You are currently viewing Sacha’s quest to see skipping soar
Sacha Willetts will be skipping in Australia for the Queensland State Championships later this month. PHOTO: KELLEY TANTAU

Sacha’s quest to see skipping soar

It’s always an awkward conversation when Sacha Willetts tries to explain away her latest jump rope injury.
Doctors and physios look at her quizzingly when she says “skipping” is the cause of her ailment, and she does everything aside from pulling out her phone to show them videos of her impressive leaps to convince them skipping is an actual sport.
“We just don’t know it exists in New Zealand,” she says. “There’s no progression, there’s no coaches, and there are negative connotations around the term ‘skipping’.”
Sacha, 38, says skipping – or jump rope – is often thought of solely as a schoolyard game, when in reality, it is a “highly athletic and globally recognised sport on the verge of being added to the Olympics”.

The Thames woman has been partaking in the sport for almost two years and will be on her way to Australia for the Queensland State Championships later this month. 
Closer to home, she wants skipping as a sport to snowball. 
“I would just love to see the day when we have a New Zealand team going to world champs,” she tells The Profile. “There are a few hurdles to get to before we get to that – we don’t have a national federation, we don’t have membership to the international jump rope union – so even if we did have a team, at the moment we couldn’t compete internationally.”
Sacha’s foray into the high-flying sport started in 2021, after the Instagram algorithm showed her a video of someone using a rope in a unique way. 
“It was something I’d never seen before,” she says, “and that led me down a rabbit hole of this jump rope community and I found this amazing, really supportive, really talented group of people online.” 

Sacha Willetts is hoping to see the sport of skipping snowball in New Zealand. PHOTO: KELLEY TANTAU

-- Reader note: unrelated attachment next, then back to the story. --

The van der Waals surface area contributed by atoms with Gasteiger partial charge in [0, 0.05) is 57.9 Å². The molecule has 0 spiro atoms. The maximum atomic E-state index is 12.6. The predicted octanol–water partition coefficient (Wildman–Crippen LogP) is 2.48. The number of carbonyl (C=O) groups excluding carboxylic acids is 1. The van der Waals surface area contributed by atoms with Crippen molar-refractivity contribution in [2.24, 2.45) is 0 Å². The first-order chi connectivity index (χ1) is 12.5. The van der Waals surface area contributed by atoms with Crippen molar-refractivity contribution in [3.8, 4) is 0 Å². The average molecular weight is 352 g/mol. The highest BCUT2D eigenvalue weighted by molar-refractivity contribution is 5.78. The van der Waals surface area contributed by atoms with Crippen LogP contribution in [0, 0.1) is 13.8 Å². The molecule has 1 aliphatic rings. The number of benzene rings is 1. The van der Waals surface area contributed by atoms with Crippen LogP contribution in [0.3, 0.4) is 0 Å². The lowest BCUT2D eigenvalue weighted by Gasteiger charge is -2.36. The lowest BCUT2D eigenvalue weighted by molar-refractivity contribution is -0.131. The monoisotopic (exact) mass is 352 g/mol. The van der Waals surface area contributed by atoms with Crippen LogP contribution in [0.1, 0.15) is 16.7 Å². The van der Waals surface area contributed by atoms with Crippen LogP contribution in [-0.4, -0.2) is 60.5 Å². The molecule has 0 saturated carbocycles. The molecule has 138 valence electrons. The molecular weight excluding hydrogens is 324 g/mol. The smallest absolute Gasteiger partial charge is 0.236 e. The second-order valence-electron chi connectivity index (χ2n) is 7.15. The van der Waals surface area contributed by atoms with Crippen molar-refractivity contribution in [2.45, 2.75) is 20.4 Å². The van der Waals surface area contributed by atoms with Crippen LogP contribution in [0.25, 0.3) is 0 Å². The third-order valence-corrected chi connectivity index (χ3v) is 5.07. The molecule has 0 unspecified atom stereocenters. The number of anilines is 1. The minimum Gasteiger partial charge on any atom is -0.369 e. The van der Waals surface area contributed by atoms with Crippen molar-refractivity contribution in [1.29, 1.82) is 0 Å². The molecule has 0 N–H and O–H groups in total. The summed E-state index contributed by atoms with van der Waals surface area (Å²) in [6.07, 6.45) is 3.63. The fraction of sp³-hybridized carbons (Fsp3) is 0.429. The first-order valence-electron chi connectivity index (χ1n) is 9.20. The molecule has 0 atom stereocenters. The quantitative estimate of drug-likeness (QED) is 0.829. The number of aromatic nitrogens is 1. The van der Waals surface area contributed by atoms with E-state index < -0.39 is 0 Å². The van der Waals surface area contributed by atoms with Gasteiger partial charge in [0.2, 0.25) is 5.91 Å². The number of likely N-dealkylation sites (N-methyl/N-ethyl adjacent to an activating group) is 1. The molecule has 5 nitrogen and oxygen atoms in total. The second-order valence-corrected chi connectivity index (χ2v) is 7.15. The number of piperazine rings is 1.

After watching from afar, Sacha created her own online skipping page and contacted Australian world champion Luke Boon, who is now her coach.
“I wasn’t sure if I wanted a coach because I was fine just bumbling along, and Luke had a very different style to what I saw myself doing.”
A competitive style, she explains, is far different than the style of a freestyle Instagram jumper.
“I actually originally unfollowed him on Instagram because he was too good. He was so far away from where I saw myself going with jump rope, but I contacted him, did one lesson with him, and just from that one lesson, I learned so much.”
The president of Queensland Skipping later reached out to Sacha and asked if she wanted to head across the Tasman “to see how a competition works”.
Then, Sacha was given a nudge to compete.
“At first, I was like: ‘No, I cannot’, but they’ve created a category called recreational which is pointed at people like me,” she says.
“That in itself will be a challenge. Nerves are going to be a really big thing for me.”
Sacha will have to perform a 60 second routine put to music, and will be judged on her skills and presentation.
She has skipped with other jumpers in New York, London, and Brussels, but coming home to New Zealand, she is hopeful she’ll see the non-existent sport one day bloom.
She has recently run classes with kids around 8-9 years of age, and will do another free class for children and adults this month.
It’s a sport for all ages, genders, and abilities, she says.
“My whole outlook on exercise, fitness, body image – everything has changed since I found jump rope. I used to be very focused on gym work, going for long runs, and as a woman, we always have hang-ups on our body, but jump rope has changed the way that I exercise,” she says.
“It’s my main form of exercise now – I can be out there for hours and I don’t care so much about what my body looks like. I’m more concerned with what it’s able to do.”
DETAILS: Sacha’s free ‘give it a go’ sessions will take place at the Jack McLean Centre in Thames on April 16; 1pm for adults and 2pm for kids. Her Term 2 kids classes start on April 30. To follow Sacha’s state championship journey, visit or find her on Instagram: @sachaskips